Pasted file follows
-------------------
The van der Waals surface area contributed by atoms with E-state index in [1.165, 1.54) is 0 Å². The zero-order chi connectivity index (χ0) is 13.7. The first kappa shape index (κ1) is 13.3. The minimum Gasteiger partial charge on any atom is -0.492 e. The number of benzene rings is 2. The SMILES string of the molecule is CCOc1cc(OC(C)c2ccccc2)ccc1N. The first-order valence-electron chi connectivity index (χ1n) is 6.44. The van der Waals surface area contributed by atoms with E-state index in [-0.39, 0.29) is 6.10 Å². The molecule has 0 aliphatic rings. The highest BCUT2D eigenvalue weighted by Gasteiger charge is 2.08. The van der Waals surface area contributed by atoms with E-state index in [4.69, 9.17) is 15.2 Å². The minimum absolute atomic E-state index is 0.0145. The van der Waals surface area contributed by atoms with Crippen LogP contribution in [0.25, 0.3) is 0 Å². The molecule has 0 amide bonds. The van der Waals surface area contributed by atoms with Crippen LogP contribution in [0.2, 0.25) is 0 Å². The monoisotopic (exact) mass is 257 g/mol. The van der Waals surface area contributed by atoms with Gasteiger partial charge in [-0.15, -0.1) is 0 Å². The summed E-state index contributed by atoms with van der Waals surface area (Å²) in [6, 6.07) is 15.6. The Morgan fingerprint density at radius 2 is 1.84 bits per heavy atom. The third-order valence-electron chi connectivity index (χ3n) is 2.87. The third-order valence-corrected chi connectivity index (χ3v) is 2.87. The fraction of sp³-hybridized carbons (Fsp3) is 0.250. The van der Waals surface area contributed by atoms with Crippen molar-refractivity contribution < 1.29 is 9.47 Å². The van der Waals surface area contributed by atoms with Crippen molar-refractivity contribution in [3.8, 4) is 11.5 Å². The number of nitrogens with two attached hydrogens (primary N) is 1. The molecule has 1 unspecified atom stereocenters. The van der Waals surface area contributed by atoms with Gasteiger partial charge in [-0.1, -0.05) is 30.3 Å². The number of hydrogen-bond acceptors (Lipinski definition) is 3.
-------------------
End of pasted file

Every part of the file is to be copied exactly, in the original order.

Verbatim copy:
The van der Waals surface area contributed by atoms with E-state index in [1.165, 1.54) is 0 Å². The zero-order chi connectivity index (χ0) is 13.7. The first kappa shape index (κ1) is 13.3. The minimum Gasteiger partial charge on any atom is -0.492 e. The number of benzene rings is 2. The SMILES string of the molecule is CCOc1cc(OC(C)c2ccccc2)ccc1N. The first-order valence-electron chi connectivity index (χ1n) is 6.44. The van der Waals surface area contributed by atoms with E-state index in [-0.39, 0.29) is 6.10 Å². The molecule has 0 aliphatic rings. The highest BCUT2D eigenvalue weighted by Gasteiger charge is 2.08. The van der Waals surface area contributed by atoms with E-state index in [4.69, 9.17) is 15.2 Å². The minimum absolute atomic E-state index is 0.0145. The van der Waals surface area contributed by atoms with Crippen LogP contribution in [0.25, 0.3) is 0 Å². The molecule has 0 amide bonds. The van der Waals surface area contributed by atoms with Crippen LogP contribution in [0.2, 0.25) is 0 Å². The monoisotopic (exact) mass is 257 g/mol. The van der Waals surface area contributed by atoms with Gasteiger partial charge in [-0.15, -0.1) is 0 Å². The summed E-state index contributed by atoms with van der Waals surface area (Å²) in [6, 6.07) is 15.6. The Morgan fingerprint density at radius 2 is 1.84 bits per heavy atom. The third-order valence-electron chi connectivity index (χ3n) is 2.87. The third-order valence-corrected chi connectivity index (χ3v) is 2.87. The fraction of sp³-hybridized carbons (Fsp3) is 0.250. The van der Waals surface area contributed by atoms with Crippen molar-refractivity contribution < 1.29 is 9.47 Å². The van der Waals surface area contributed by atoms with Crippen molar-refractivity contribution in [3.8, 4) is 11.5 Å². The number of nitrogens with two attached hydrogens (primary N) is 1. The molecule has 1 unspecified atom stereocenters. The van der Waals surface area contributed by atoms with Gasteiger partial charge in [-0.1, -0.05) is 30.3 Å². The number of hydrogen-bond acceptors (Lipinski definition) is 3.